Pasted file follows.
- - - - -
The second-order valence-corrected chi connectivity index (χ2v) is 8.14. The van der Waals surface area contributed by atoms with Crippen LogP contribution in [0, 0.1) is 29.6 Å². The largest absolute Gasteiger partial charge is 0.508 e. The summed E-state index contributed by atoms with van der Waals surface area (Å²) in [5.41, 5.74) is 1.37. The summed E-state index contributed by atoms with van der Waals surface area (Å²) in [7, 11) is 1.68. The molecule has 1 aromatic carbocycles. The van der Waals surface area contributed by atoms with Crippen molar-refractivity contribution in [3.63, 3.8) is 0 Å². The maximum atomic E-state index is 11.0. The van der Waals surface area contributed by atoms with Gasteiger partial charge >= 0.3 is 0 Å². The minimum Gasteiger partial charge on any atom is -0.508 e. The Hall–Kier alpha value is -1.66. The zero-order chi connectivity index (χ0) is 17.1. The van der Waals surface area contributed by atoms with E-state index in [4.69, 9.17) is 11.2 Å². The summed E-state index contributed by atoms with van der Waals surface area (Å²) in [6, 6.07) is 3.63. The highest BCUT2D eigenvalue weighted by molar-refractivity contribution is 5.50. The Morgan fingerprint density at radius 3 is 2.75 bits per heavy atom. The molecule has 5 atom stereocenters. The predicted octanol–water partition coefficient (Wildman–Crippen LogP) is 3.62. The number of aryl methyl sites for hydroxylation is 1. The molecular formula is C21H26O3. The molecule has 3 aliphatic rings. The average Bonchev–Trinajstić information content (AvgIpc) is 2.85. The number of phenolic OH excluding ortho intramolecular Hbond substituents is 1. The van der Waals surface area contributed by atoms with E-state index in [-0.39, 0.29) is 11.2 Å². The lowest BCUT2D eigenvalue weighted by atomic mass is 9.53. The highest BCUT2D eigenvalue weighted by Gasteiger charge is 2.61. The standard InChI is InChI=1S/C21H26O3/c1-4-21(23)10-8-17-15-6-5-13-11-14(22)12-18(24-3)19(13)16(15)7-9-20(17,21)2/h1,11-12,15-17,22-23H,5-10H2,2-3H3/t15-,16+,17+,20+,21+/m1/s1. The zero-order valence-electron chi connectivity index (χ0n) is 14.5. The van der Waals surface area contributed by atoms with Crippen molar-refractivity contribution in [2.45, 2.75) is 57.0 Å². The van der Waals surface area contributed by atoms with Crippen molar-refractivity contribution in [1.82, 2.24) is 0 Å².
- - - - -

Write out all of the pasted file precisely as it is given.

The second-order valence-corrected chi connectivity index (χ2v) is 8.14. The van der Waals surface area contributed by atoms with Crippen LogP contribution in [0, 0.1) is 29.6 Å². The largest absolute Gasteiger partial charge is 0.508 e. The summed E-state index contributed by atoms with van der Waals surface area (Å²) in [5.41, 5.74) is 1.37. The summed E-state index contributed by atoms with van der Waals surface area (Å²) in [7, 11) is 1.68. The molecule has 1 aromatic carbocycles. The van der Waals surface area contributed by atoms with Crippen molar-refractivity contribution in [3.63, 3.8) is 0 Å². The maximum atomic E-state index is 11.0. The van der Waals surface area contributed by atoms with Gasteiger partial charge >= 0.3 is 0 Å². The minimum Gasteiger partial charge on any atom is -0.508 e. The Hall–Kier alpha value is -1.66. The zero-order chi connectivity index (χ0) is 17.1. The van der Waals surface area contributed by atoms with E-state index in [4.69, 9.17) is 11.2 Å². The summed E-state index contributed by atoms with van der Waals surface area (Å²) in [6, 6.07) is 3.63. The highest BCUT2D eigenvalue weighted by molar-refractivity contribution is 5.50. The Morgan fingerprint density at radius 3 is 2.75 bits per heavy atom. The molecule has 5 atom stereocenters. The predicted octanol–water partition coefficient (Wildman–Crippen LogP) is 3.62. The number of aryl methyl sites for hydroxylation is 1. The molecular formula is C21H26O3. The molecule has 3 aliphatic rings. The average Bonchev–Trinajstić information content (AvgIpc) is 2.85. The number of phenolic OH excluding ortho intramolecular Hbond substituents is 1. The van der Waals surface area contributed by atoms with E-state index in [-0.39, 0.29) is 11.2 Å². The lowest BCUT2D eigenvalue weighted by atomic mass is 9.53. The highest BCUT2D eigenvalue weighted by Gasteiger charge is 2.61. The standard InChI is InChI=1S/C21H26O3/c1-4-21(23)10-8-17-15-6-5-13-11-14(22)12-18(24-3)19(13)16(15)7-9-20(17,21)2/h1,11-12,15-17,22-23H,5-10H2,2-3H3/t15-,16+,17+,20+,21+/m1/s1. The zero-order valence-electron chi connectivity index (χ0n) is 14.5. The van der Waals surface area contributed by atoms with Crippen molar-refractivity contribution in [2.45, 2.75) is 57.0 Å². The van der Waals surface area contributed by atoms with Crippen molar-refractivity contribution in [1.82, 2.24) is 0 Å².